They got Seoul
Assembly's second Korean Season is an impressive revelation of the country's cultural talents
This article is from 2016.
Shows from South Korea have been coming to the Fringe for years, but this year marks the second outing of an official Korean Season at Assembly. A showcase of the country's diverse theatrical talents, 2016's Korean programme spans dance, magic, music, physical theatre and slapstick comedy, all across five energetic shows.
The biggest is Chef, which some eagle-eyed Fringe-goers may recognise as having visited the festival in 2010. This version of the non-verbal performance – which has been a long-running hit in the South Korean capital, Seoul – has been revamped, and it's a lively mish-mash of world class beatboxing, first rate breakdancing and zany fun and games. Ideal family entertainment at the Fringe, no matter what language you speak.
Created by veteran Korean director Chul Ki Choi (who's previously brought Cookin' and Jump to the Fringe), there is – as the title suggests – a food-theme running through it. Two teams of chefs compete to create the best dishes, with a little help from audience volunteers, and in the final round an audience member gets to decide which team wins by tasting the traditional Korean rice dish bibimbap – the Green Chef's team or the Red Chef's.
I was lucky enough to see Chef in Seoul (where it's called Bibap: Delicious Musical) on a trip organised by the Korean Season team earlier this summer. Speaking to the cast and crew after the show, they insist they've never heard of long-running BBC cookery show Ready, Steady, Cook (which also pits a green team against a red one), so the choice of team colours is apparently just a coincidence.
Unlike that show, no actual cooking goes down here (though the final audience volunteer does get to taste real bibimbap); instead, expect skilfully farcical routines with fake food and kitchen equipment, all soundtracked by two world class beatboxers, and plenty of opportunities to take part in the fun. At one point in the Korean version of the show, the audience gets pelted with pillows of dough, which you get to gleefully throw back on stage. There's a strong gaming atmosphere to proceedings too: the two female characters may first appear stereotypical (they're labelled 'Sexy Chef' and 'Cutie Chef'), but they occasionally break out into fits of uncontrolled and well choreographed rage, creating a winningly silly tone that's part Hello Kitty, part Mortal Kombat.
In Seoul, the Chef team occasionally plays up to five performances a day, two for the public and an additional three for school outings. But when I joke that Edinburgh (with only one performance a day) will be a 'break' for them, they disagree: the additional slog of flyering and promoting your show makes things more exhausting, but exciting too. Whether the gloriously batshit antics of Chef will win over Fringe audiences is yet to be seen, but with the 300-seater George Square Theatre at their disposal, they've got a great arena to play to.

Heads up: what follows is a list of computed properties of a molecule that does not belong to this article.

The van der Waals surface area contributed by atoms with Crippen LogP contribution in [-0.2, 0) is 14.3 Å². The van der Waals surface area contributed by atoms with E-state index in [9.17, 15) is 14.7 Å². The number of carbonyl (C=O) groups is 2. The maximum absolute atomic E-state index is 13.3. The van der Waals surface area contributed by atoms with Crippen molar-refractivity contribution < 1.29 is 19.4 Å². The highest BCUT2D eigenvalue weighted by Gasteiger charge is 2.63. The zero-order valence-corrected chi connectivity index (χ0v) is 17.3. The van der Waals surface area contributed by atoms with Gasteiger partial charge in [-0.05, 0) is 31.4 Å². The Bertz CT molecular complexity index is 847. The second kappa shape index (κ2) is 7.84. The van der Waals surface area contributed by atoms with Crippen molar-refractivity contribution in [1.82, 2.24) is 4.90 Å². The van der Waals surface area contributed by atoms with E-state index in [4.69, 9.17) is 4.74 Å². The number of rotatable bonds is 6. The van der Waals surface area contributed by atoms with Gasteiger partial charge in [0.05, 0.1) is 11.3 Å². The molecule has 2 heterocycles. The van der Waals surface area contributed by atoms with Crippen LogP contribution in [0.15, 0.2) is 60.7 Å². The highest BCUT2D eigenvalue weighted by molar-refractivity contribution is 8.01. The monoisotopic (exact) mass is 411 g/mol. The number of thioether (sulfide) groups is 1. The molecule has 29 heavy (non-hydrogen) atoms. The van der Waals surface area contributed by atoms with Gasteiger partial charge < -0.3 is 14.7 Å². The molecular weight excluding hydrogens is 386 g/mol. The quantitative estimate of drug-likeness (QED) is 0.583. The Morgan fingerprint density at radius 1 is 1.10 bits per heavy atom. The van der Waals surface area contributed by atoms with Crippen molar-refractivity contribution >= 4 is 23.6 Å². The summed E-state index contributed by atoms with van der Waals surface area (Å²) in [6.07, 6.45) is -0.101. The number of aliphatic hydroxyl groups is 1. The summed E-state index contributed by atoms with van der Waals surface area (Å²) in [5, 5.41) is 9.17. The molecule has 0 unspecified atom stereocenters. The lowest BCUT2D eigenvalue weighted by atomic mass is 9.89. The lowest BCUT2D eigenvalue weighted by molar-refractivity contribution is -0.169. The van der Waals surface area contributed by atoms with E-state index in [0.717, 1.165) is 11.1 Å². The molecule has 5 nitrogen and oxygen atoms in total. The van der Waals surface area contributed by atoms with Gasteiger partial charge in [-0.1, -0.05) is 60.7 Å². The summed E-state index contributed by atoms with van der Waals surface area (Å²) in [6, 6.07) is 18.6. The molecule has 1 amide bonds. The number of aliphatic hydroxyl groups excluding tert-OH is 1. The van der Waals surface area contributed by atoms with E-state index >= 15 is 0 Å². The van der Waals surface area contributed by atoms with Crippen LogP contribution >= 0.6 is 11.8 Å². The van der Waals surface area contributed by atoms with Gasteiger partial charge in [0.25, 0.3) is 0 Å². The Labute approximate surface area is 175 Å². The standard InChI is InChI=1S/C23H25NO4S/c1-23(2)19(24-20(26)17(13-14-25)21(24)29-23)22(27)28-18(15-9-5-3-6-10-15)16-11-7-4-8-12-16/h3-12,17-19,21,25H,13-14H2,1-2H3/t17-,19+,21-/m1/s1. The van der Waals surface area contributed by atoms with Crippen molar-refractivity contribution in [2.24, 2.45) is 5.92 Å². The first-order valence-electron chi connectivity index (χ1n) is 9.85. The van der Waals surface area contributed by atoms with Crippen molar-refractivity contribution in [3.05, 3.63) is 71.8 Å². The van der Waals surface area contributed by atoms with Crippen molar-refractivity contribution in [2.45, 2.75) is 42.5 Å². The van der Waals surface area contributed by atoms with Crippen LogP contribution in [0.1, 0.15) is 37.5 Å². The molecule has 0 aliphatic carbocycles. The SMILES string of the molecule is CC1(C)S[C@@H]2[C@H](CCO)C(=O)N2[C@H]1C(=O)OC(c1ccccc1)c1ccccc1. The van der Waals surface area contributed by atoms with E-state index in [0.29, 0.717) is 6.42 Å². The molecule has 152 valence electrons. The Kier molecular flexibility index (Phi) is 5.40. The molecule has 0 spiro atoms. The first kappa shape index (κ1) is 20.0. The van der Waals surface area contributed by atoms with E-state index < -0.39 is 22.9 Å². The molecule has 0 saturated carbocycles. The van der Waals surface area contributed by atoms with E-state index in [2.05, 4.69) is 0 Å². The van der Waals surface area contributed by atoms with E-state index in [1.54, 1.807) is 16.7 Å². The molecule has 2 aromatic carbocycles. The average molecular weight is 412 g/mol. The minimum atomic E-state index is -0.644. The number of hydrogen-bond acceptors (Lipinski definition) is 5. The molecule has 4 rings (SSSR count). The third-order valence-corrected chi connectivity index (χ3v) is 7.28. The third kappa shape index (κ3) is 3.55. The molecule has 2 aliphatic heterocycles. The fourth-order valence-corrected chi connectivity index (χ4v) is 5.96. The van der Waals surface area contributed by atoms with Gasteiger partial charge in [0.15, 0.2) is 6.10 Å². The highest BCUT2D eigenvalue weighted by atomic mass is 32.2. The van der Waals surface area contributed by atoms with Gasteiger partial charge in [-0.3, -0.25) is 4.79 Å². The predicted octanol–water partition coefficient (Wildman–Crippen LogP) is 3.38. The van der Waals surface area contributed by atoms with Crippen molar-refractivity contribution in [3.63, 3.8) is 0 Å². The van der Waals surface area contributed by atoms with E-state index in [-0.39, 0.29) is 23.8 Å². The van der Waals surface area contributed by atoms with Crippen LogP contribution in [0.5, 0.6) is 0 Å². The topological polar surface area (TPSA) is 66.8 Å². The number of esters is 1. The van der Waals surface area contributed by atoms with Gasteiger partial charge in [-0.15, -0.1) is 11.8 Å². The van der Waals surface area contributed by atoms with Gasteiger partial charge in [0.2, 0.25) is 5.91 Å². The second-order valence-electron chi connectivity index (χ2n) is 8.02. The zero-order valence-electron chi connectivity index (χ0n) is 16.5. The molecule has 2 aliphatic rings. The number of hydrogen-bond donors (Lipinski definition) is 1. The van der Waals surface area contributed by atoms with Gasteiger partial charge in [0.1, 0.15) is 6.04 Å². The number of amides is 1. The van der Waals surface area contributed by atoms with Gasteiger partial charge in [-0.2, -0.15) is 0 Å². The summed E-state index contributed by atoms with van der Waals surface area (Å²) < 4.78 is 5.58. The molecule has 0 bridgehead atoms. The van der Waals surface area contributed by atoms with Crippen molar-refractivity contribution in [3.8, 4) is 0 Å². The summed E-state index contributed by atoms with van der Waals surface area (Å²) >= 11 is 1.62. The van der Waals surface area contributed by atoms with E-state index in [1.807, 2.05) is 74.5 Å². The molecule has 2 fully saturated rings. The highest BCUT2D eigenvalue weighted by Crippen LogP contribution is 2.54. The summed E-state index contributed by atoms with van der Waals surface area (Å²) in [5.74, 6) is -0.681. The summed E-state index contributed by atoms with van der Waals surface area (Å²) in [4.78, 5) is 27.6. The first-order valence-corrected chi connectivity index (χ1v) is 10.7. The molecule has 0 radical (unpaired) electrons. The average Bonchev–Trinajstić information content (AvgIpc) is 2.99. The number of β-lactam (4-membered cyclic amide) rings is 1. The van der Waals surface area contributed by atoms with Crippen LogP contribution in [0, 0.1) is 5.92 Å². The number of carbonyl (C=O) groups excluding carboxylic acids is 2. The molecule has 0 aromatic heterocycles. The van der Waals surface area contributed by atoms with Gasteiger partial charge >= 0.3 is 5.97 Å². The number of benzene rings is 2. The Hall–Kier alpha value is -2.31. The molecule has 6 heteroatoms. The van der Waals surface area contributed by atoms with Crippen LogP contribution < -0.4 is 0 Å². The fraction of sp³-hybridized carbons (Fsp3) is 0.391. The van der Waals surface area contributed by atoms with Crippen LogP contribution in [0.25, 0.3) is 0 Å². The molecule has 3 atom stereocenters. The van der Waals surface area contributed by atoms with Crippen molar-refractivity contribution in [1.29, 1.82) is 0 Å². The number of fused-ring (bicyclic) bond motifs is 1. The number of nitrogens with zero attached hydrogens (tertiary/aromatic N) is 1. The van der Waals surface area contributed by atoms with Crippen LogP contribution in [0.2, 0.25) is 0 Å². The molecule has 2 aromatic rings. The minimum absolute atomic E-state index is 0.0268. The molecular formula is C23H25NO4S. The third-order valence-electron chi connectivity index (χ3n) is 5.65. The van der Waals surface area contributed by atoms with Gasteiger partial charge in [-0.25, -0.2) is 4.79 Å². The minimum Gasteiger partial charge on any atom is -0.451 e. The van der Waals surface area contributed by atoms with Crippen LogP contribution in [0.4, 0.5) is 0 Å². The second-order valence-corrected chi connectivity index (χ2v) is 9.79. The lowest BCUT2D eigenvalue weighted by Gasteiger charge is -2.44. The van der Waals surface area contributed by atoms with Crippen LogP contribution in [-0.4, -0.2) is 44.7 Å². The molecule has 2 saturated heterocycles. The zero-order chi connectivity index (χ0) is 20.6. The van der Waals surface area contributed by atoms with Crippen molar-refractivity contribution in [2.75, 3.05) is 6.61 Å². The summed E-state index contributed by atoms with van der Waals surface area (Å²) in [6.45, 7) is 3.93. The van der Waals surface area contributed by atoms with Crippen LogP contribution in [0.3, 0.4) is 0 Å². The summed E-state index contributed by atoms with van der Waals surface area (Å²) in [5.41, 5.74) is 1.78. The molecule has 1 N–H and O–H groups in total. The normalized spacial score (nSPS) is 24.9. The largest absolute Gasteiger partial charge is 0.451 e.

Elsewhere in the Korean Season, there's Singsing Bathtub and Fernando, The Space Elephant, a musical show for kids age four and up that's won awards in Korea for its heartwarming tale of friendship and interstellar travel. For its Edinburgh run, it's being translated into English. Binari also joins the bill; told through the Korean tradition of 'gut', it uses masks, songs and dance to tell the story of a woman who dies alone without feeling any resolution in her life. And if you were at the Edinburgh International Magic Festival last month, you might have caught a few of the performers in SNAP at the Magic Gala; in this Fringe offering, eight illusionists showcase a variety of tricks and feats, with plenty of humour thrown in as well.
The fifth show in the Korean Season this year is Tago: Korean Drum II. Note the number at the end – if you were at the Fringe in 2011, you might remember Tago's first outing which involved a cast of several dancers and drummers. This year's show has been stripped back to just seven drummers, but it's just as loud and more powerful. I caught a sneak preview in Seoul and, even in the unadorned confines of Tago's rehearsal space, it's an onslaught of primal beats and mesmerising dance that drips with the charm of its sensational performers. This team, who practice 12 hours a day, make some their own instruments and have decades of drumming experience behind them – one of them has even played in the Edinburgh Tattoo. It's a smooth combination of traditional and contemporary rhythms and choreography that displays – alongside the other shows in the season – just how much artistic talent Korea is bringing to the festival this August.
Chef: Come Dine With Us, Assembly George Square Theatre, 6–29 Aug (not 15), 4pm, £12.50–£14.50 (£10.50–£12.50). Previews 4 & 5 Aug, £8.50.
Singsing Bathtub and Fernando, The Space Elephant, Assembly George Square Studios, 6–29 Aug (not 15, 22), 12.15pm, £10–£11 (£8–£9). Previews 4 & 5 Aug, £7.
Binari, Assembly Hall, 6–29 Aug (not 22), noon, £12–£13 (£11–£12). Previews 4 & 5 Aug, £8.
SNAP, Assembly George Square Theatre, 6–29 Aug (not 15), 1.20pm, £12–£14 (£11–£13). Previews 4 & 5 Aug, £7.
Tago: Korean Drum II, Assembly Hall, 6–29 Aug (not 17), 2.55pm, £12–£13 (£11–£12). Previews 4 & 5 Aug, £8.